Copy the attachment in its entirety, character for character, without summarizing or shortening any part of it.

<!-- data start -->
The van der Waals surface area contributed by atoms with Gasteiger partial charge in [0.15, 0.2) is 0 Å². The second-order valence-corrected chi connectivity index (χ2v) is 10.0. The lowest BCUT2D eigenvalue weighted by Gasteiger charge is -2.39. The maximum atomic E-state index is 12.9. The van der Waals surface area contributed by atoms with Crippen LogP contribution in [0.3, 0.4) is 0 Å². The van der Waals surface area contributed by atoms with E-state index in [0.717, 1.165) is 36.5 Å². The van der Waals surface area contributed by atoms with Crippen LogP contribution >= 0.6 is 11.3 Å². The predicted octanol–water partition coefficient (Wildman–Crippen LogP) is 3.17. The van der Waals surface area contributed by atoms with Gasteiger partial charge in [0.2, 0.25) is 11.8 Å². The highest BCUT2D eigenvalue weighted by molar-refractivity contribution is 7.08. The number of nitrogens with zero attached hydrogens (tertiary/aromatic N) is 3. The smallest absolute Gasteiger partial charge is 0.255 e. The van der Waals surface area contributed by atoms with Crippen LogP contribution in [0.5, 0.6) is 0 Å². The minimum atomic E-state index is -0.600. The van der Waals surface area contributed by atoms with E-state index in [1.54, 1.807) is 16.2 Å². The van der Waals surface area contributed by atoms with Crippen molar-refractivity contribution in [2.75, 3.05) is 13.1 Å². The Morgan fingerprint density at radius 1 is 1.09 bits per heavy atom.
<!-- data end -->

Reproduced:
The van der Waals surface area contributed by atoms with Gasteiger partial charge in [0.15, 0.2) is 0 Å². The second-order valence-corrected chi connectivity index (χ2v) is 10.0. The lowest BCUT2D eigenvalue weighted by Gasteiger charge is -2.39. The maximum atomic E-state index is 12.9. The van der Waals surface area contributed by atoms with Crippen LogP contribution in [0.3, 0.4) is 0 Å². The van der Waals surface area contributed by atoms with E-state index in [0.717, 1.165) is 36.5 Å². The van der Waals surface area contributed by atoms with Crippen LogP contribution >= 0.6 is 11.3 Å². The predicted octanol–water partition coefficient (Wildman–Crippen LogP) is 3.17. The van der Waals surface area contributed by atoms with Gasteiger partial charge in [0.2, 0.25) is 11.8 Å². The highest BCUT2D eigenvalue weighted by molar-refractivity contribution is 7.08. The number of nitrogens with zero attached hydrogens (tertiary/aromatic N) is 3. The smallest absolute Gasteiger partial charge is 0.255 e. The van der Waals surface area contributed by atoms with Crippen LogP contribution in [0.5, 0.6) is 0 Å². The minimum atomic E-state index is -0.600. The van der Waals surface area contributed by atoms with E-state index in [1.54, 1.807) is 16.2 Å². The van der Waals surface area contributed by atoms with Crippen molar-refractivity contribution in [2.75, 3.05) is 13.1 Å². The Morgan fingerprint density at radius 1 is 1.09 bits per heavy atom.